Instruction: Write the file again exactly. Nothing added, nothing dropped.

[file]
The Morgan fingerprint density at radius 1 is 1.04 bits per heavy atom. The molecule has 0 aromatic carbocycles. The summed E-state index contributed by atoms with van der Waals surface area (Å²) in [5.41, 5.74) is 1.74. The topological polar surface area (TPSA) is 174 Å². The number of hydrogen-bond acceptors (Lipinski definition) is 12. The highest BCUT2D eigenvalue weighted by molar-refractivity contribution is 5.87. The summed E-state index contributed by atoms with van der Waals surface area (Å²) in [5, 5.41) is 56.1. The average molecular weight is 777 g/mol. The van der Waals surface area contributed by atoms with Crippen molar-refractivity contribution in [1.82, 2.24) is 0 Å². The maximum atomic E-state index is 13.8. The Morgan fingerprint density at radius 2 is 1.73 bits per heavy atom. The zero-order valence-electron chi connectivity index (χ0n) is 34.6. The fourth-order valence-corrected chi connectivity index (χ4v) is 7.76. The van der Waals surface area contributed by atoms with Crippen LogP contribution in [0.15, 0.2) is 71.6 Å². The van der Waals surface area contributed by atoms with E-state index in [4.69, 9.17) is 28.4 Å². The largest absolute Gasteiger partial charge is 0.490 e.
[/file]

The Morgan fingerprint density at radius 1 is 1.04 bits per heavy atom. The molecule has 0 aromatic carbocycles. The summed E-state index contributed by atoms with van der Waals surface area (Å²) in [5.41, 5.74) is 1.74. The topological polar surface area (TPSA) is 174 Å². The number of hydrogen-bond acceptors (Lipinski definition) is 12. The highest BCUT2D eigenvalue weighted by molar-refractivity contribution is 5.87. The summed E-state index contributed by atoms with van der Waals surface area (Å²) in [5, 5.41) is 56.1. The average molecular weight is 777 g/mol. The van der Waals surface area contributed by atoms with Crippen molar-refractivity contribution in [1.82, 2.24) is 0 Å². The maximum atomic E-state index is 13.8. The Morgan fingerprint density at radius 2 is 1.73 bits per heavy atom. The zero-order valence-electron chi connectivity index (χ0n) is 34.6. The fourth-order valence-corrected chi connectivity index (χ4v) is 7.76. The van der Waals surface area contributed by atoms with Crippen LogP contribution in [0.15, 0.2) is 71.6 Å². The van der Waals surface area contributed by atoms with E-state index in [4.69, 9.17) is 28.4 Å². The largest absolute Gasteiger partial charge is 0.490 e.